Here are some of the schools of thought when it comes to filling up your fuel tank versus keeping it at half full.
While the petrol price rises and falls each month, commuters are always keen to get the most mileage out of their tanks. This often raises questions amongst peers, colleagues and family members on how they can save on their fuel bill. Part of this great debate is whether filling up your tank to the brim or with small amounts is most cost-effective.
One thing’s for sure, when you’re in need of fuel injection, you can use your RCS Store Card at selected Engen and Shell stations across the country. What’s more is that you’ll get up to 55 days interest free, and the convenience of access to cash when you need it.
Ultimately, rising fuel prices have an impact on every other area of our lives, from the price of food to electricity. With this in mind, a good financial wellness practice is regularly assessing whether your budget needs any changes is a good way to avoid unexpected setbacks.
WHAT’S THERE TO CONSIDER FIRST?
When considering the basics, there are many variables that would influence the fuel consumption efficiency of your car. These include – amongst many – what your actual engine size is and its fuel efficiency, and whether you use your car to primarily zip through the city or to take long drives on highways or the countryside. There are other factors such as how much time you spend in stop-and-go traffic and, not to forget, what kind of driver you are.
WHAT DOES FILLING YOUR TANK TO ONLY HALF TANK MEAN?
One argument is that with less fuel in your tank, your car is lighter in terms of weight, working less to accelerate. With fewer litres of fuel in your car, your vehicle’s engine is relieved of some pressure to get you to your destination, guzzling less fuel.
According to The Conversation, an online publication that provides academic and research community news and views, filling your car tank to only half full twice, as opposed to filling it to completely full once, will get you further in terms of mileage. According to a study it sites by Ricardo Inc, it estimated that you can drive about 3.5km further in a 60L engine car with a fuel efficiency of 8L/100, utilising petrol of 720g/L density with a 2% loss of fuel efficiency for every 43.5kg.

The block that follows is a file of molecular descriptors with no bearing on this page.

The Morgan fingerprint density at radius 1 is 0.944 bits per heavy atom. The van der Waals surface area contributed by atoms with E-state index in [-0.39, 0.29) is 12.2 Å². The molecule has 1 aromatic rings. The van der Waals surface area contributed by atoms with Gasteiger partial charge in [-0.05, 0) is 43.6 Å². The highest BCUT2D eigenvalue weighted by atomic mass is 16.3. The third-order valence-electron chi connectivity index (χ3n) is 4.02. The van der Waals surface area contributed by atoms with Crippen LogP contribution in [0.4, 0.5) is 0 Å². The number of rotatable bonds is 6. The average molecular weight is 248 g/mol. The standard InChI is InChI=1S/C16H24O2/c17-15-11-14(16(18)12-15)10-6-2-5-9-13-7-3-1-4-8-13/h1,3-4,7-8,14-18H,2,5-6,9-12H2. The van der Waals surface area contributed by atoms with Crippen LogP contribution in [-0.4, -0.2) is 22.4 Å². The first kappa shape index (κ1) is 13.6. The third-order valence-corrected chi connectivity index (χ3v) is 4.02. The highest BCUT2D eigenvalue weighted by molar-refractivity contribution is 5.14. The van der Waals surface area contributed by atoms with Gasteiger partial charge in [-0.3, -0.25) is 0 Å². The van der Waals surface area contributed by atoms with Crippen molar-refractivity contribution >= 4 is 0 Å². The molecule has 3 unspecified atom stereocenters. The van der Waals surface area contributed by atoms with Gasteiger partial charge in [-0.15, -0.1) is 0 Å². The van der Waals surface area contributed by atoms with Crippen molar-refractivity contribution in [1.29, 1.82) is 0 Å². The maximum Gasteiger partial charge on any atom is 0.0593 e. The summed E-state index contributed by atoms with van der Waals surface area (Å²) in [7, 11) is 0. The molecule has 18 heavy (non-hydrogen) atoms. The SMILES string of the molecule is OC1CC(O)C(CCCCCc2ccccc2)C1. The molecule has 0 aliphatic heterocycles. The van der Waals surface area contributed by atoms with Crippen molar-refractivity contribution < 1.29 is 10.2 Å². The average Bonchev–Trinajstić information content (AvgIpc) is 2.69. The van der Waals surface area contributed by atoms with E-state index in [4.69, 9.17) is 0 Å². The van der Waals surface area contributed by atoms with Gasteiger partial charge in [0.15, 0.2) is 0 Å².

FILLING YOUR CAR TO FULL TANK
Other schools of thought however find that the difference in savings is too small to make a difference. There’s also the matter that filling your car until half tank or at even smaller increments also means more trips to the petrol station, eating away at what you may have stood to save.
Other popular advice says that if you prefer a full tank, you should ensure that the petrol is filled only until “first click” or autostop. This refers to the point at which the petrol pump detects that your tank has reached capacity. This is for reasons such as avoiding the additional fuel filled past the first click from evaporating more quickly. However, the rate at which it might for some is arguable.
What is important is that you take your car for regular services, and check your tyre pressure and wheel alignment to ensure a safe journey.
CRUISE TO YOUR DESTINATION WITH AN RCS STORE CARD
So, whether it’s a full or half tank you prefer, use your RCS Store Card to fill up at selected Engen and Shell stations countrywide. You’ll get up to 55 days interest-free and access to cash when you need it. Don’t have an RCS Store Card? Apply today.